Heavy-duty Tear Down Benches from Shure Manufacturing Corporation (Washington, MO) eliminate unsafe spills while speeding-up work on transmissions, small engines, and hydraulic systems, according to the company. They have a heavy-duty top with a 1/2” lip on all sides, plus all-welded adjustable height legs with four swivel casters.
Netherlocks (Houston, TX) is now offering mechanical valve interlocks that eliminate human error to ensure that critical valves are locked in the proper position. The interlocks are operated with two color-coded keys, which control the open and closed positions of a valve while communicating the current state.
Sixnet industrial Ethernet switches are prepared for installation at the San Jose mine in Chile. (Photo courtesy: Codelco) Machine-to-machine networking solutions manufacturer Sixnet donated its industrial Ethernet switches to the rescue effort that saved 33 miners from a collapsed mine in Chile last year.
3D printing has been around for a while, but it's largely been far too expensive for the ordinary consumer, or even the smaller manufacturer. Multiple comanies, such as 3D Systems and Makerbot, are coming to the market with cheaper 3D printers, not to mention technology giant HP. With so many companies throwing their hat into the ring, there's no question 3D printing will become a major market in the next few years.
When the stakes are high, uncertainty and risk go hand in hand. With regard to human and animal health, understanding where gaps exist in procedures, information and knowledge is critical. This idea of “white space” — gaps — is not new, but it is worth resurrecting, as it was by Timothy Tyson, CEO of Aptuit, at a recent International Society for Pharmaceutical Engineers conference.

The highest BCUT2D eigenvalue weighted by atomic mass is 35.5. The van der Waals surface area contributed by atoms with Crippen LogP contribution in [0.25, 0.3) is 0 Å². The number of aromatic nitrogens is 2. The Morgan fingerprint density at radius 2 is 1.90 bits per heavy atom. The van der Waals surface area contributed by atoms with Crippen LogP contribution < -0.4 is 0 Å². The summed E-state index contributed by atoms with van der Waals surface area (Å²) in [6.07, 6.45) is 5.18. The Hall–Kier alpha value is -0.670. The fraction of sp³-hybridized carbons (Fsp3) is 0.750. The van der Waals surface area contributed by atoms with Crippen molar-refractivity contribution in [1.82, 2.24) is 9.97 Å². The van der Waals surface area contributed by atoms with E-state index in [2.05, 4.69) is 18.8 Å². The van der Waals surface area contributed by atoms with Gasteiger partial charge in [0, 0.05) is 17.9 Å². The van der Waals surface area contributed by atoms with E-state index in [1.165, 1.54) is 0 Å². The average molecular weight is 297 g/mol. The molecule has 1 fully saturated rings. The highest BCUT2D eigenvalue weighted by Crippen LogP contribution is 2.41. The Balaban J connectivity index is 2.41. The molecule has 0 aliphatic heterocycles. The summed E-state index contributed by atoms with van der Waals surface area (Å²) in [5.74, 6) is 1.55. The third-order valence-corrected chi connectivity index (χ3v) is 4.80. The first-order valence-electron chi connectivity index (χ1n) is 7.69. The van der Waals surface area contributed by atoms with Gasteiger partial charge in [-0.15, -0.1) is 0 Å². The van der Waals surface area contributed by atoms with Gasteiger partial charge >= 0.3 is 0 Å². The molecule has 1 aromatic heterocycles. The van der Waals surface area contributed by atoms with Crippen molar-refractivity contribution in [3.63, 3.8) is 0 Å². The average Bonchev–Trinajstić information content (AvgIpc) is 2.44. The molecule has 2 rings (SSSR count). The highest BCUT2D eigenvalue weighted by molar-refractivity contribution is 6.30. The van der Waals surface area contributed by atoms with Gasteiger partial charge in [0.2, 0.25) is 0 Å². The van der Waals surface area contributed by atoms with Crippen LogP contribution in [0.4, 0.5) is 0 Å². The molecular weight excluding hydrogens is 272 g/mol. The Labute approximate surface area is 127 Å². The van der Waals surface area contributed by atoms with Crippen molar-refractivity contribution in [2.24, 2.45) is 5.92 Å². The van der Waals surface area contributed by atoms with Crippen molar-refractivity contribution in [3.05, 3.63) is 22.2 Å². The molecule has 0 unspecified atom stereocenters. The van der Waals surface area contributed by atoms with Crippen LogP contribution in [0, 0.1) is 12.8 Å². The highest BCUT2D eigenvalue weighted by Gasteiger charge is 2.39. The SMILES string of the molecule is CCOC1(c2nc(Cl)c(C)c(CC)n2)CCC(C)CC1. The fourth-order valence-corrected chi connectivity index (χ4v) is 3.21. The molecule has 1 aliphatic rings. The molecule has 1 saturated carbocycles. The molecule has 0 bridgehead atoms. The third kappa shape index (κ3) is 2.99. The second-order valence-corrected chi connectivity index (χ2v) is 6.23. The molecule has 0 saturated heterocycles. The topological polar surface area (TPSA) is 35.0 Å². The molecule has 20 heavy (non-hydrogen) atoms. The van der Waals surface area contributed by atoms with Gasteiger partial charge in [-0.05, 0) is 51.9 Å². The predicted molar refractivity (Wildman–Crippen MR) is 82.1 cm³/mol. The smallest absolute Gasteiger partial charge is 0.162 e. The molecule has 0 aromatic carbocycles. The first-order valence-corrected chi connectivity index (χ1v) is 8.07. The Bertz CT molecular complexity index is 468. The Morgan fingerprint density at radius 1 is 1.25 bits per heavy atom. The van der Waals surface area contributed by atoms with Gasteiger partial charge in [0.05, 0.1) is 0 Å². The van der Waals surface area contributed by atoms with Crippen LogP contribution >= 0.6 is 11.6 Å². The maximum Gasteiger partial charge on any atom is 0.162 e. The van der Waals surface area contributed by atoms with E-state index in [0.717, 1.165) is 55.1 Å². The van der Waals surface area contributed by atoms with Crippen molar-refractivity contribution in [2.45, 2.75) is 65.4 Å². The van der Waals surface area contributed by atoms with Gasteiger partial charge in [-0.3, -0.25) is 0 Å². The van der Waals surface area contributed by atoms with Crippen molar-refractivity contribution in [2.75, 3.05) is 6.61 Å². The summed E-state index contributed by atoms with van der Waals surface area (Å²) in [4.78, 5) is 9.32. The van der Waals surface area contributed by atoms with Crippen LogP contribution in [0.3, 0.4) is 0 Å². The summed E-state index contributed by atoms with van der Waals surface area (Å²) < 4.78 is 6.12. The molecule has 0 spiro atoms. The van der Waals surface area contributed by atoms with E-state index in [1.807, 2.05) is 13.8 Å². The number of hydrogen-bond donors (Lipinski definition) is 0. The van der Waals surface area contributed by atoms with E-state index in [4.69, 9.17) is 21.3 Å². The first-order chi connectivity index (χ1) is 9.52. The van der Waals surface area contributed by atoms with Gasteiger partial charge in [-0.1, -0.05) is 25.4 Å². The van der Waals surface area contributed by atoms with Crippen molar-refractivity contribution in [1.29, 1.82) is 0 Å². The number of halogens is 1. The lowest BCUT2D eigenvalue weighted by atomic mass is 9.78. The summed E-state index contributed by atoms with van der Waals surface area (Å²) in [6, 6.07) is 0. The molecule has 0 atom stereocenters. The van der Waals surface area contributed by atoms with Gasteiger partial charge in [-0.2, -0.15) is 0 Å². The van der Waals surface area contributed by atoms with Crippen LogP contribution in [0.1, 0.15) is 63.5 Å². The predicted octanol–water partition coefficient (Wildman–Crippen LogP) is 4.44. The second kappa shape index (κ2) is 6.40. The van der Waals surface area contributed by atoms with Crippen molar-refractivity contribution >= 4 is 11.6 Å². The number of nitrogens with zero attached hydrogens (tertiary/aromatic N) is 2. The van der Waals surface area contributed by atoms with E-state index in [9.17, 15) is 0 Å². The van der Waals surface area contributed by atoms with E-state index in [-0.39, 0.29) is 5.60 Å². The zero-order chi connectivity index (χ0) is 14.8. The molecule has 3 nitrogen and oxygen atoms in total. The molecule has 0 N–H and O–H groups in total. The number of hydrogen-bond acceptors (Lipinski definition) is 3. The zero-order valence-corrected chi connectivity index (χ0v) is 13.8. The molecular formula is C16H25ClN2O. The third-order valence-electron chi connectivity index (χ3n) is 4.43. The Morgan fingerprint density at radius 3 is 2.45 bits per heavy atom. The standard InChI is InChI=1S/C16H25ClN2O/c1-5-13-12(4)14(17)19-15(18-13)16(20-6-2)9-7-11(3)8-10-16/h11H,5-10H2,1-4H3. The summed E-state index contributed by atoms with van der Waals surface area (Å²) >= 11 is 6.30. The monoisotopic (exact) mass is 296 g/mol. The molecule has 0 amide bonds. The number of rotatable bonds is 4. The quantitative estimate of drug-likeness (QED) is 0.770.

DETROIT (AP) — General Motors CEO Dan Akerson said Tuesday that he is concerned about the U.S. government's high deficit and what he called a jobless economic recovery. The government needs a plan to pay down the roughly $14 trillion deficit, Akerson told reporters before the company's annual shareholder meeting in Detroit.
SAN FRANCISCO (AP) — Steve Jobs re-emerged from his latest medical leave Monday to show off Apple Inc.'s latest innovations and sustain the hope that he eventually will return to dream up more ways to reshape technology. The highlight, as usual, came at the end of Jobs' presentation. He was onstage for less than 30 minutes during a nearly two-hour event that primarily featured his subordinates.
The nation's economic stress fell to a two-year low in April, thanks to the strongest private-sector hiring in five years and a dip in bankruptcy filings, according to The Associated Press' monthly analysis. The improved picture for jobs and bankruptcy filings offset a slight rise in foreclosures.
WASHINGTON (AP) — It's Ben Bernanke's turn to assess how much the economy has weakened. Investors have pushed stock prices lower for four straight days in response to data showing weaker hiring in May, falling home prices and a drop in manufacturing. On Tuesday, the Federal Reserve chairman will offer his outlook.
SHANGHAI (AP) — A toxic chemical spilled into a river that supplies drinking water to the scenic city of Hangzhou in eastern China, knocking out supplies to more than half a million people and creating a run on bottled water. A tanker truck carrying 20 tons of carbolic acid overturned late Saturday night.
SHANGHAI (AP) — Foreign automakers are seeing mixed sales trends in China as the world's biggest market for new vehicles cools after years of torrid growth. General Motors Co. said Tuesday that its total sales in China fell 3 percent in May from a year earlier to 190,674 vehicles. Its sales in the first five months of the year edged up nearly 5 percent to 1.